Search Results for "the-emperor-s-babe"

The Emperor's Babe

The Emperor's Babe

A Novel

  • Author: Bernardine Evaristo
  • Publisher: Penguin UK
  • ISBN: 0141904623
  • Category: Fiction
  • Page: 272
  • View: 6200
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'Wildly entertaining, deeply affecting' Ali Smith, author of How to be both and Autumn A coming-of-age tale to make the muses themselves roar with laughter and weep for pity -- sassy, razor-sharp and transformative -- from the acclaimed author of Mr Loverman Londinium, AD 211. Zuleika is a modern girl living in an ancient world. She's a back-alley firecracker, a scruffy Nubian babe with tangled hair and bare feet - and she's just been married off a fat old Roman. Life as a teenage bride is no joke but Zeeks is a born survivor. She knows this city like the back of her hand: its slave girls and drag queens, its shining villas and rotting slums. She knows how to get by. Until one day she catches the eye of the most powerful man on earth, the Roman Emperor, and her trouble really starts... Silver-tongued and merry-eyed, this is a story in song and verse, a joyful mash-up of today and yesterday. Kaleidoscoping distant past and vivid present, The Emperor's Babe asks what it means to be a woman and to survive in this thrilling, brutal, breathless world.

A Poetic Journey

A Poetic Journey

The Emperor's Babe in Search of Identity in Virtual Places of Ancient Londinium

  • Author: Theresa Rass
  • Publisher: GRIN Verlag
  • ISBN: 3656047456
  • Category:
  • Page: 36
  • View: 1317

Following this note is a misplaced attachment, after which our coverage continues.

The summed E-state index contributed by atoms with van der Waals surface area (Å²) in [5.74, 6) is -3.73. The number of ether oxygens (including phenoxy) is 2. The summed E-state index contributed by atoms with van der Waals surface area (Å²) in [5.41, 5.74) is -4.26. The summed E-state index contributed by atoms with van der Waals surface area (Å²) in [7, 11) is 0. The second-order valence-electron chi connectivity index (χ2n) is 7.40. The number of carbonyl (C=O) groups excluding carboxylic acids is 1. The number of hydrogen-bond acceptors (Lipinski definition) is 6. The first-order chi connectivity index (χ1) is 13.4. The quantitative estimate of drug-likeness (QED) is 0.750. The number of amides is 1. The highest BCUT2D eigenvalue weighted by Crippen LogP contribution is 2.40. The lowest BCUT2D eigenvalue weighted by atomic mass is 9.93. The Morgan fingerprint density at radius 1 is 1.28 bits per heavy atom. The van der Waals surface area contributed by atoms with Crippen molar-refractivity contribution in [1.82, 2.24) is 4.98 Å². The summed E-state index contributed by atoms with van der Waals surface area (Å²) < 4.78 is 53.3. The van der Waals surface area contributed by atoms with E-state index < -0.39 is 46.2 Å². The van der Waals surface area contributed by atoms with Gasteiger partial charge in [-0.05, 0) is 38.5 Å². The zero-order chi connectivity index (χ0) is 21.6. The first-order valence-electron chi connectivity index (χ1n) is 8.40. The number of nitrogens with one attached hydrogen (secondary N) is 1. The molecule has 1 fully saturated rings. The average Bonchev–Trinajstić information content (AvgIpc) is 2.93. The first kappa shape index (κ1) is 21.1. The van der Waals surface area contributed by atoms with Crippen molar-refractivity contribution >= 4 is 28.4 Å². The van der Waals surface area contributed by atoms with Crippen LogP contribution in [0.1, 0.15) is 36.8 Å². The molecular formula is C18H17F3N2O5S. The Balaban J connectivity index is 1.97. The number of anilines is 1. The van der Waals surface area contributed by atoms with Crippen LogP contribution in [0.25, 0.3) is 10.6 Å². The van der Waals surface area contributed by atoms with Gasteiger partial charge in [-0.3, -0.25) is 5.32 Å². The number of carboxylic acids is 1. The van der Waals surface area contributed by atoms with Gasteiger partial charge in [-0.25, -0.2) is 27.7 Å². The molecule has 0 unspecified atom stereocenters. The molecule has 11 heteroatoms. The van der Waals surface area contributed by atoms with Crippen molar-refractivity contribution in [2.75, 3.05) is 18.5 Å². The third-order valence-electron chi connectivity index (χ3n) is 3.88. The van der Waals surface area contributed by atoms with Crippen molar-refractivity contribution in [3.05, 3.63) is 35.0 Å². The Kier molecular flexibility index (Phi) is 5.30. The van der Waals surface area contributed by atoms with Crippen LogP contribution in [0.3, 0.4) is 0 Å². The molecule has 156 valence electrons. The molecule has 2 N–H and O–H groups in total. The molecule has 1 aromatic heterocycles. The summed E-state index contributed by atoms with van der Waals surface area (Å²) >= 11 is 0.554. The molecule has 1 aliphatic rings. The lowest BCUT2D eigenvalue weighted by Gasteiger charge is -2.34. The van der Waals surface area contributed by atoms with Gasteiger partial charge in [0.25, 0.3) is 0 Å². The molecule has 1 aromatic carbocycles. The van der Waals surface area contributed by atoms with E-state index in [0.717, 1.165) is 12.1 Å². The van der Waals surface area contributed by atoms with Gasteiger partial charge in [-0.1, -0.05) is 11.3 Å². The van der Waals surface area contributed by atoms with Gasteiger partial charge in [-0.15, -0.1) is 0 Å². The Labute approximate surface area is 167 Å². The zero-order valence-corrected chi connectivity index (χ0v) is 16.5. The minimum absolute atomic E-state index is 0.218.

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Seminar paper from the year 2010 in the subject English Language and Literature Studies - Literature, grade: 2, University of Innsbruck (Anglistik), course: British and/or Postcolonial Literature: The Urban and the Rural in (Black) British Literature, language: English, abstract: Bernardine Evaristo's novel The Emperor's Babe is about the Sudanese girl Zuleika, who gets married at the age of eleven to a much older man in the Londinium of 211 AD. Zuleika gives us an insight in her everyday life and introduces the partly authentic, partly virtual Londinium with all its fascinating and unique inhabitants like her best friends Alba and Venus. The question of identity is a recurrent theme in the novel and always seems to hang like a shadow over Zuleika. Though she is born in Londinium, she is black and her parents tell her about Sudan, and she feels that she does not really belong to either of the countries. She also feels imprisoned in her marriage, and one day she starts writing poems, which help her to create some kind of "virtual place" of her own. There does not seem to be a place she really feels home, at most when she is together with her two best friends. With their long conversations they also create some personal place of their own, where they all can retire a bit from the outside world. Apart from that, there is also Zuleika's affair with Septimius Severus, the Emperor, which gives her a feeling of safety and affiliation, but in the long run leads her into perdition. This paper is trying to point out the social spaces and places in Zuleika's world, and to describe her and her surroundings in the fictitious London/Londinium of ancient times.